If you live near a facility that releases between 500 and 2,000 pounds of a toxic chemical each year, you may be about to lose your access to important information about what you and your neighbors are potentially exposed to. That’s because EPA has changed its Toxics Release Inventory reporting requirements, raising the level at which facilities have to start detailed reporting on the release of designated chemicals from 500 pounds to 2,000. (More on the TRI and why it’s important here.) Thanks to the new rule, more than 3,500 facilities will be able to skip filing more than 22,000 TRI reports.

A report released yesterday by the Government Accountability Office (PDF) tells us that the change is a blow to EPA programs, the IRS, state governments, researchers, and local advocacy groups that rely on TRI data. It also tells us that the EPA skipped some important steps in the usual process in order to meet a commitment to the White House Office of Management and Budget.

There are times when it makes sense to rush a rule process and skip some of the usual steps – for instance, when exposure to a dangerous chemical is destroying workers’ lungs, and delay will mean that more workers will be hurt. What was the urgent reason for rushing this rule to completion?

It’s those poor, burdened small businesses again.

The GAO report explains that OMB has been pushing for this TRI Burden Reduction rule – over the past several years, it has “encouraged EPA to engage in a multiphased effort to reduce the reporting burden on industry, particularly small business, by revising TRI reporting regulations.”

I don’t mind if the federal government wants to ease the paperwork burdens of family-owned restaurants, neighborhood hardware stores, and web-design shops run out of someone’s living room. But when it comes to a company releasing 1,900 pounds of toxic chemicals into their local environment, I don’t care how few employees they have or how small their budget is – they ought to be required to file detailed information about the chemical and what they’re doing with it.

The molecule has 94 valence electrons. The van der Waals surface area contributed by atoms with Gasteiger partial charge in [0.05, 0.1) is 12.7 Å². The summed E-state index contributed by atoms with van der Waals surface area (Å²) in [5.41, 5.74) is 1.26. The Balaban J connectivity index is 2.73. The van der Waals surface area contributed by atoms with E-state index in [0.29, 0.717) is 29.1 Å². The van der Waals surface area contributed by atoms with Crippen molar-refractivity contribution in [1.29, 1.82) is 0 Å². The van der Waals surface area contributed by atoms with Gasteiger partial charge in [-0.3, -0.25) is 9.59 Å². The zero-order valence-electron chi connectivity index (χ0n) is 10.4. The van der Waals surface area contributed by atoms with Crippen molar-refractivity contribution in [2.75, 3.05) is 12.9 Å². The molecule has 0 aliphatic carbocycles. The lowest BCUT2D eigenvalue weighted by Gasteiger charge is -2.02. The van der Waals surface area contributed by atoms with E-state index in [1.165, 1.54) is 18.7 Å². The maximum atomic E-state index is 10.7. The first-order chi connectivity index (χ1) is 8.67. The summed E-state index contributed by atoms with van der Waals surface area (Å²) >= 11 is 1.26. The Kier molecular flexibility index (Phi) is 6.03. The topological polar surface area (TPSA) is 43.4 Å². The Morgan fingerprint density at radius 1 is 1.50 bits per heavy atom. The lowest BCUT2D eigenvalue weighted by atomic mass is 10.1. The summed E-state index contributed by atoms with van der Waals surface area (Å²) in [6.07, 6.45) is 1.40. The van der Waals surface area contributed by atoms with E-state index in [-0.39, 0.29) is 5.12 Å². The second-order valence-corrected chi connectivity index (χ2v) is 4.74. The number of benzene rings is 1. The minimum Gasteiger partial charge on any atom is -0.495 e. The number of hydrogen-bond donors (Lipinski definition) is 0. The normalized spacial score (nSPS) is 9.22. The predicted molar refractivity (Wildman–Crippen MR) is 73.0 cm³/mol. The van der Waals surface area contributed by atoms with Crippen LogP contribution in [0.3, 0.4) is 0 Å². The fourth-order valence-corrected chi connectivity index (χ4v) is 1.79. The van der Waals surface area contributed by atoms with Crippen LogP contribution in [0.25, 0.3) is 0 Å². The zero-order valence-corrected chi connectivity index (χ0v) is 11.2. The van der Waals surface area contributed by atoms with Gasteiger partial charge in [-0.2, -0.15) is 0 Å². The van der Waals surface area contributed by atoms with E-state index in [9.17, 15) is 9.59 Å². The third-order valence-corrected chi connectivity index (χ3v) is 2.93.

Not only are the priorities in the wrong order here, but the GAO found that EPA overstated the benefits (savings to companies) and understated the costs (multiple stakeholders’ loss of information) of its new rule. This isn’t entirely EPA’s doing, though; OMB dramatically inflated EPA’s estimates of how long it takes to fill out TRI forms, which then increased the estimate of how much time could be saved by reducing the requirements. (For example, estimates for filling out the detailed form for non-PBT chemicals range from an EPA consultant’s figure of 7 hours to the EPA’s figure of 14.5 hours to the OMB’s figure of 24.6 hours.)

Such extreme variation in time-burden estimates might have raised a red flag for someone at some point during the extensive process that most EPA rules go through, but the agency cut that short – because, remember, the small businesses are suffering and need immediate relief! Specifically, the GAO noted in their report summary (emphasis added):

EPA did not follow key steps in agency guidelines designed to ensure that it conducts appropriate scientific, economic, and policy analyses and receives adequate input from relevant program offices before finalizing a major rule. This occurred, in part, because EPA expedited the rule-making process in an effort to meet a commitment to the Office of Management & Budget (OMB) to provide burden reduction by the end of 2006. The schedule did not allow it to meet the guideline’s provisions to complete economic analyses; evaluate the costs and benefits of the changes; or seek adequate input from EPA program offices that rely heavily on TRI data.

It’s a good thing we have the GAO to do a thorough job of evauluating the rule – and too bad that they’re doing it after the fact. For those of you concerned about toxic chemicals being released in your area, you might want to consult pages 31 – 38 of their report, which highlight the states that could find the biggest gaps in their data under the new rule. Check it out, and see how much information you’re giving up so those poor small businesses can get a break.

Liz Borkowski works for the Project on Scientific Knowledge and Public Policy (SKAPP) at George Washington University’s School of Public Health and Health Services.